Today is pursuit of happiness day

Based on a survey of Americans based on “their emotional status, work satisfaction, eating habits, illnesses, stress levels and other indicators of their quality of life,” Gallup drew up a composite profile of what the happiest man in America would look like. Apparently he is a “a tall, Asian-American, observant Jew who is at least 65 and married, has children, lives in Hawaii, runs his own business and has a household income of more than $120,000 a year.” After a few phone calls the New York Times found Alvin Wong, a “a 5-foot-10, 69-year-old, Chinese-American, Kosher-observing Jew, who’s married with children and lives in Honolulu. He runs his own health care management business and earns more than $120,000 a year.” And he sounded pretty happy.

Measuring happiness isn’t as silly as it sounds and in fact has received some serious scholarship behind it. The concept of happiness on a national level, first initiated by Bhutan in 1972 with a “Gross National Happiness,” has become an ambitious measuring stick for which leaders, politicians and academics have started attempting to define and gauge progress, growth and goals. Bold-faced names involved in this project include French President Nicolas Sarkozy, Nobel Prize-winning economist Joseph E. Stiglitz, the Columbia economist Jeffrey D. Sachs and others. Today the UN implemented “Resolution 65/309″ target=blank” which was adopted unanimously by the General Assembly last year, and now officially places “happiness” on its agenda, which states:

“[c]onscious that the pursuit of happiness is a fundamental human goal” and “recognizing that the gross domestic product [...] does not adequately reflect the happiness and well-being of people,” Resolution 65/309 empowers the Kingdom of Bhutan to convene a high-level meeting on happiness as part of next week’s 66th session of the U.N. General Assembly in New York.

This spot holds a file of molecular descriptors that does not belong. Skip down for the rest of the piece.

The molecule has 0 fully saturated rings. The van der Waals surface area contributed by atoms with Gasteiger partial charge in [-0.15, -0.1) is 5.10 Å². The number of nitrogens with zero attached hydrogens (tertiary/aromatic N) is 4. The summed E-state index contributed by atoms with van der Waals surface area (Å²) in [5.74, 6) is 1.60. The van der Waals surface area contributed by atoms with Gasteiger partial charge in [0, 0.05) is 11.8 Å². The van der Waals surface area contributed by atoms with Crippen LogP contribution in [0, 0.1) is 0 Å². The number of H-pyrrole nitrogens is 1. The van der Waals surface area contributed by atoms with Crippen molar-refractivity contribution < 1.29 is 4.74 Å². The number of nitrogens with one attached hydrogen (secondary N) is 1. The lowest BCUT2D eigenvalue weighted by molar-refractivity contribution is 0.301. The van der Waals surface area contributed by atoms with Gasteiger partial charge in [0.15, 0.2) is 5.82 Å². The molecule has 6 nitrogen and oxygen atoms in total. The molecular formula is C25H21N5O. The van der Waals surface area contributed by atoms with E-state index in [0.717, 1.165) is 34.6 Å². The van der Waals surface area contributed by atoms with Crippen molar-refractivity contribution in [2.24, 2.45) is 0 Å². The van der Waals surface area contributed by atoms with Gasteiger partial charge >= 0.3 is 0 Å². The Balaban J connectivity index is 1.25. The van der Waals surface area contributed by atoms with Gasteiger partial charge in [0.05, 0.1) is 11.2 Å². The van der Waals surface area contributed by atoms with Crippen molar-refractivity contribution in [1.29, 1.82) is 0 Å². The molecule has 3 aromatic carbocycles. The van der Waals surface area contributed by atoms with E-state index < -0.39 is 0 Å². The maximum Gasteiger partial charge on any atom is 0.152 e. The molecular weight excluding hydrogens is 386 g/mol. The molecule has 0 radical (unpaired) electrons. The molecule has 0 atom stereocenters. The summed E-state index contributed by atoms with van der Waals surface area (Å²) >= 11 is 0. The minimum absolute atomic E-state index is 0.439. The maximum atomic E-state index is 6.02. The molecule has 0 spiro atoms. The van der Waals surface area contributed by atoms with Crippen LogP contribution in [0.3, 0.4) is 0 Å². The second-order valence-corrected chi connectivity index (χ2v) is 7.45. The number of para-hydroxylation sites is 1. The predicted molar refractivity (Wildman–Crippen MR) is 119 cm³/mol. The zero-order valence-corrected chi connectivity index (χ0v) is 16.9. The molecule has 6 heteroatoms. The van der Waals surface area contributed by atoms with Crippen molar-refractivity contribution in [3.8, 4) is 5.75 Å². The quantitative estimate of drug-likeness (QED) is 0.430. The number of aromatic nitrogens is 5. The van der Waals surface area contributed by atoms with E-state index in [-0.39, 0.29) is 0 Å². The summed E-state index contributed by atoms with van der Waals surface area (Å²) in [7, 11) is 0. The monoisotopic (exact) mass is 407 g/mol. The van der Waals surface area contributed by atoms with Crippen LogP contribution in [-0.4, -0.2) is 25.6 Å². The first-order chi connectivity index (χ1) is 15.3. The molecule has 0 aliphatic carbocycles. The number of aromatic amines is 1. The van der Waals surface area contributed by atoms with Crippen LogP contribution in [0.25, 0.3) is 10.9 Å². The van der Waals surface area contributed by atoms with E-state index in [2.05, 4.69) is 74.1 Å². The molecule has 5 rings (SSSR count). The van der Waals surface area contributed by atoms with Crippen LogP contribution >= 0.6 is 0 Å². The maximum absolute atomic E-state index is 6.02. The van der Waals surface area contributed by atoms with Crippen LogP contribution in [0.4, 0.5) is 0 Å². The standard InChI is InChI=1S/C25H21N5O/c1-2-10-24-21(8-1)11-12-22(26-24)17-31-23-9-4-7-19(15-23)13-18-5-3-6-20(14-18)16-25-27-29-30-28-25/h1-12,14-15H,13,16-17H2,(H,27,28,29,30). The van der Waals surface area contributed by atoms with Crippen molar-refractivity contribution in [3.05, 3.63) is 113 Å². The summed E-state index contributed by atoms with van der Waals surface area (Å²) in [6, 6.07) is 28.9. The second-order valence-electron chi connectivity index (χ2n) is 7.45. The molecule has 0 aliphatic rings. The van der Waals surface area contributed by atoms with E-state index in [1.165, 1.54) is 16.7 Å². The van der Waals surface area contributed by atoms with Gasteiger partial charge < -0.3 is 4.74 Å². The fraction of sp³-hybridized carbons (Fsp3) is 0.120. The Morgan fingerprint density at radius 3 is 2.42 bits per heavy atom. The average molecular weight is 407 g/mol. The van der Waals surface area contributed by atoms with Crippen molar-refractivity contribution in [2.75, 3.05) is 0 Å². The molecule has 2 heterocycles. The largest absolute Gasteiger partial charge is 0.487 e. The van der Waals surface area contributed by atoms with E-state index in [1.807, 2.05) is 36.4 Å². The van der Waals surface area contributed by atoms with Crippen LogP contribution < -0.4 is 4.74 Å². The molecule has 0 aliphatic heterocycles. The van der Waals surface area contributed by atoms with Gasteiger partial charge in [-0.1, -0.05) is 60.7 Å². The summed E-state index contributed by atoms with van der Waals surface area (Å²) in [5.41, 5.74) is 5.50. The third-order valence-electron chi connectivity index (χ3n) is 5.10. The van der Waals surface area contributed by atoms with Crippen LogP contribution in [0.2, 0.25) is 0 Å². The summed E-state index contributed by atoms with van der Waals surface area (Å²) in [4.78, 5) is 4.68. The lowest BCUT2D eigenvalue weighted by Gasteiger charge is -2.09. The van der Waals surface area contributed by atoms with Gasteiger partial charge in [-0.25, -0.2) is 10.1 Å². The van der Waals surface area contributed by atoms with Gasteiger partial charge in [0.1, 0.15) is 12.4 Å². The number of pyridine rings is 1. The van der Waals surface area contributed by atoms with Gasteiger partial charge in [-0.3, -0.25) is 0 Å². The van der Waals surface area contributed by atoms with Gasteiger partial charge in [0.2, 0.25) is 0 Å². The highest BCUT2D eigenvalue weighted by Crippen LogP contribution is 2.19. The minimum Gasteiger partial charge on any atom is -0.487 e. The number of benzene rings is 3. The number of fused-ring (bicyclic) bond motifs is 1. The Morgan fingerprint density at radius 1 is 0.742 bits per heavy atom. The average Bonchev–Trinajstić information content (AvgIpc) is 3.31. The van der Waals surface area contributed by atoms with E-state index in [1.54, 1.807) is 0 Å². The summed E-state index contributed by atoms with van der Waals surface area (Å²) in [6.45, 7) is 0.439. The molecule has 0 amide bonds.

Shifting from a macro concept of happiness to a micro one, there was a study that came out a couple years ago from Princeton University which found that a person’s happiness is capped at an annual income of $75,000. Sure, someone making more than this has more purchasing power, but above this $75,000 threshold, this study found no greater degree of happiness obtained. I would like to volunteer myself as a lab rat making 1 million dollars a year so researchers can gauge my level of happiness.

While so much of what happiness is seems to be tied to economics, Alfred Hitchcock is asked in this old interview what his definition of happiness is and his response takes a different approach than the ones mentioned above:

I hear what you’re saying Mr. Hitchcock, but I’m also pretty sure winning the Mega Millions lottery would have made me pretty darn happy.

[Image by Carl Richards]